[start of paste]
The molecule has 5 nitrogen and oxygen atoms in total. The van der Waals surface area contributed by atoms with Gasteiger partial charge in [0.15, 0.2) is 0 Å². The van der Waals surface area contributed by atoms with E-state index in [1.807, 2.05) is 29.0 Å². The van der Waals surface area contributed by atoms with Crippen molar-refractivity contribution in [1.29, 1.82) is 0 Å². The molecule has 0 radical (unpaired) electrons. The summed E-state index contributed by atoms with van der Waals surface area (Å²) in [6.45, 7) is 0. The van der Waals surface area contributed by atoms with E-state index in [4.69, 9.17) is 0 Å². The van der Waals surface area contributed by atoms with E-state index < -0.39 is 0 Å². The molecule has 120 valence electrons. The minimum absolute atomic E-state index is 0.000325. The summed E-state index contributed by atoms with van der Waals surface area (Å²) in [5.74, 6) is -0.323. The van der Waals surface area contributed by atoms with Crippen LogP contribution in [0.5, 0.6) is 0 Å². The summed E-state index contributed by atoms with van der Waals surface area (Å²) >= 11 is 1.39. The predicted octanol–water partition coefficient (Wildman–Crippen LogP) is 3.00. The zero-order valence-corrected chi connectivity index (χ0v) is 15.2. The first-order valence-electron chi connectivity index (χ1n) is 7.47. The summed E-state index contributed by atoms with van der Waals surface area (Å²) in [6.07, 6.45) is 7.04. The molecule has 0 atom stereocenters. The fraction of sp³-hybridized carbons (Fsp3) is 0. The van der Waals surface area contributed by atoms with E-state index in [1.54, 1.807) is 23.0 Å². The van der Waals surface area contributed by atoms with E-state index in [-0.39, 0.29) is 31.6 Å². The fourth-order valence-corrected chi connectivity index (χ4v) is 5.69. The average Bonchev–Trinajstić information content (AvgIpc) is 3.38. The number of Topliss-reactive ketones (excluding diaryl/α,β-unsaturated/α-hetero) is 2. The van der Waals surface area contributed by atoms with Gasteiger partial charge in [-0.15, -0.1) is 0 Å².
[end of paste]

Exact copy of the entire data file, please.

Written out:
The molecule has 5 nitrogen and oxygen atoms in total. The van der Waals surface area contributed by atoms with Gasteiger partial charge in [0.15, 0.2) is 0 Å². The van der Waals surface area contributed by atoms with E-state index in [1.807, 2.05) is 29.0 Å². The van der Waals surface area contributed by atoms with Crippen molar-refractivity contribution in [1.29, 1.82) is 0 Å². The molecule has 0 radical (unpaired) electrons. The summed E-state index contributed by atoms with van der Waals surface area (Å²) in [6.45, 7) is 0. The van der Waals surface area contributed by atoms with E-state index in [4.69, 9.17) is 0 Å². The van der Waals surface area contributed by atoms with E-state index < -0.39 is 0 Å². The molecule has 120 valence electrons. The minimum absolute atomic E-state index is 0.000325. The summed E-state index contributed by atoms with van der Waals surface area (Å²) in [5.74, 6) is -0.323. The van der Waals surface area contributed by atoms with Crippen LogP contribution in [0.5, 0.6) is 0 Å². The summed E-state index contributed by atoms with van der Waals surface area (Å²) >= 11 is 1.39. The predicted octanol–water partition coefficient (Wildman–Crippen LogP) is 3.00. The zero-order valence-corrected chi connectivity index (χ0v) is 15.2. The first-order valence-electron chi connectivity index (χ1n) is 7.47. The summed E-state index contributed by atoms with van der Waals surface area (Å²) in [6.07, 6.45) is 7.04. The molecule has 0 atom stereocenters. The fraction of sp³-hybridized carbons (Fsp3) is 0. The van der Waals surface area contributed by atoms with E-state index in [1.54, 1.807) is 23.0 Å². The van der Waals surface area contributed by atoms with E-state index in [-0.39, 0.29) is 31.6 Å². The fourth-order valence-corrected chi connectivity index (χ4v) is 5.69. The average Bonchev–Trinajstić information content (AvgIpc) is 3.38. The number of Topliss-reactive ketones (excluding diaryl/α,β-unsaturated/α-hetero) is 2. The van der Waals surface area contributed by atoms with Gasteiger partial charge in [-0.15, -0.1) is 0 Å².